Activity in the sector - which includes restaurants, hotels, transport and business services and accounts for more than three-quarters of the economy - rose at its fastest pace in eight months, according to the
The headline index rose to 59.1 from 57.7 in July, and any reading above 50 indicates expansion. Economists were expecting a more modest increase to 57.9.
The figure offsets weakening growth indicated in the equivalent survey for manufacturing, suggesting that the third quarter got off to a reasonable start in July following growth of 0.8% in both the first and second quarters. Economists said there was no sign as yet of the slower growth predicted by the Bank for the second half of the year.
Economists said that the better than expected PMI increased the prospects that one or more members of the Bank's nine-strong monetary policy committee would vote for a rate rise when it makes its monthly policy decision tomorrow.
It would be the first time that a member has voted for a rise since
The MPC has made it clear in recent weeks that it will not raise interest rates until it sees a pickup in wage growth, which is still lagging behind inflation, despite economic recovery.
But services companies surveyed for the July PMI reported that their operating costs were being driven higher by increases in wages, reinforcing expectations that rates might rise sooner rather than later.
However, the majority of MPC members are expected to vote to leave rates unchanged, and any dissent will only be made public when the minutes of the meeting are published two weeks after the event.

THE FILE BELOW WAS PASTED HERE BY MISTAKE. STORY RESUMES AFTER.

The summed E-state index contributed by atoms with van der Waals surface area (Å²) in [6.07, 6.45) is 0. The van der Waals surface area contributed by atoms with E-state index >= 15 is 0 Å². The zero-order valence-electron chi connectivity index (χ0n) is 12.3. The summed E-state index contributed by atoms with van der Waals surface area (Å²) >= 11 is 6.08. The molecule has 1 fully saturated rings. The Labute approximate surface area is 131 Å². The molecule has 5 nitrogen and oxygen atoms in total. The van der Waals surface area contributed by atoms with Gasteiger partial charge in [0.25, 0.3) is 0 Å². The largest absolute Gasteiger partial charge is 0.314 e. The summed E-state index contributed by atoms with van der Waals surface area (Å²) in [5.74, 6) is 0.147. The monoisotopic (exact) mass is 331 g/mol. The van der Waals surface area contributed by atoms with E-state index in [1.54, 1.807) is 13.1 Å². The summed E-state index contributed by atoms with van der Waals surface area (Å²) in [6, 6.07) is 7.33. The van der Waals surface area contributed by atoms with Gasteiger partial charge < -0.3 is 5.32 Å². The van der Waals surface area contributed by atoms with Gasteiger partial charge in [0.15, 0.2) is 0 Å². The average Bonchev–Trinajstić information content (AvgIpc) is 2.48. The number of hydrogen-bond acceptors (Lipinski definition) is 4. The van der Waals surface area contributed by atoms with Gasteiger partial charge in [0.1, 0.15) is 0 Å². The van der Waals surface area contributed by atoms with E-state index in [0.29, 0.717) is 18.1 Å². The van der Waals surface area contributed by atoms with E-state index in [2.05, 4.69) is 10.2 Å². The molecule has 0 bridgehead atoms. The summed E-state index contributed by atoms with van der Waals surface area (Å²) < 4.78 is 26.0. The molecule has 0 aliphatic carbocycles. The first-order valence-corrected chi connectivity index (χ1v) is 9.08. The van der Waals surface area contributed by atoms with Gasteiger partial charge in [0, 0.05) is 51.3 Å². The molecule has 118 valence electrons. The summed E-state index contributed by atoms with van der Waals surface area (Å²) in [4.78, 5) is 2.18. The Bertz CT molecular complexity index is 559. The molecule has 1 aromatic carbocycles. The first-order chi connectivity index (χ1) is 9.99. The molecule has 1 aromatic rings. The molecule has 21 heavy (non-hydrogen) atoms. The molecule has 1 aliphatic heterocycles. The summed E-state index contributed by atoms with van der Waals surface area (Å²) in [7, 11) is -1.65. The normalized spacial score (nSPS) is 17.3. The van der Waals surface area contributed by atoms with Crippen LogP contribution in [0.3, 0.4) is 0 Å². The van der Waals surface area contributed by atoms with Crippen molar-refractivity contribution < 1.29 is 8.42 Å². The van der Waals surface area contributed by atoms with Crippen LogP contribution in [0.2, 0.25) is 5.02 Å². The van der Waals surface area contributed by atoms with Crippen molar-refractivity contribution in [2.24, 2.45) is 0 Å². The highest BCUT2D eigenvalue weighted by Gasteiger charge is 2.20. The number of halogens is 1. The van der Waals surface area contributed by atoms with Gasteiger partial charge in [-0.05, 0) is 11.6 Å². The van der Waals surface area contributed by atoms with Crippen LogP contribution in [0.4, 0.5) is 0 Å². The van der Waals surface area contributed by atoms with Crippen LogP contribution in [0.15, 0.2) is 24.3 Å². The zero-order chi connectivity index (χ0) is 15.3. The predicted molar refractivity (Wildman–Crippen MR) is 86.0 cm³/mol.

Heightened expectations of a rate rise in
The all-sector PMI for July - combining the services, construction and manufacturing surveys - showed accelerating growth, with an increase to 59.1 from 58.4 in June.
"For example, July's GfK consumer confidence barometer dropped for the first time since December, while house price growth (on the Nationwide measure) slowed in the same month to the lowest rate since
Despite the increase in the headline index, employers across the three sectors combined created jobs at a slower rate in July than they did in June.
In the eurozone, a combination of
Overall, the eurozone's composite output index rose to a three-month high of 53.8 in July, from 52.8 in June, suggesting the single currency bloc's recovery accelerated at the start of the third quarter.
However, a breakdown by country showed a strong performance from
The index in
Williamson said that although the data overall was positive, the eurozone was still facing a lot of uncertainty.
"There is clearly growing anxiety about the economic impact of the crisis in
The eurozone economy grew by 0.4% in the first quarter, while unemployment remains elevated at 11.5%.
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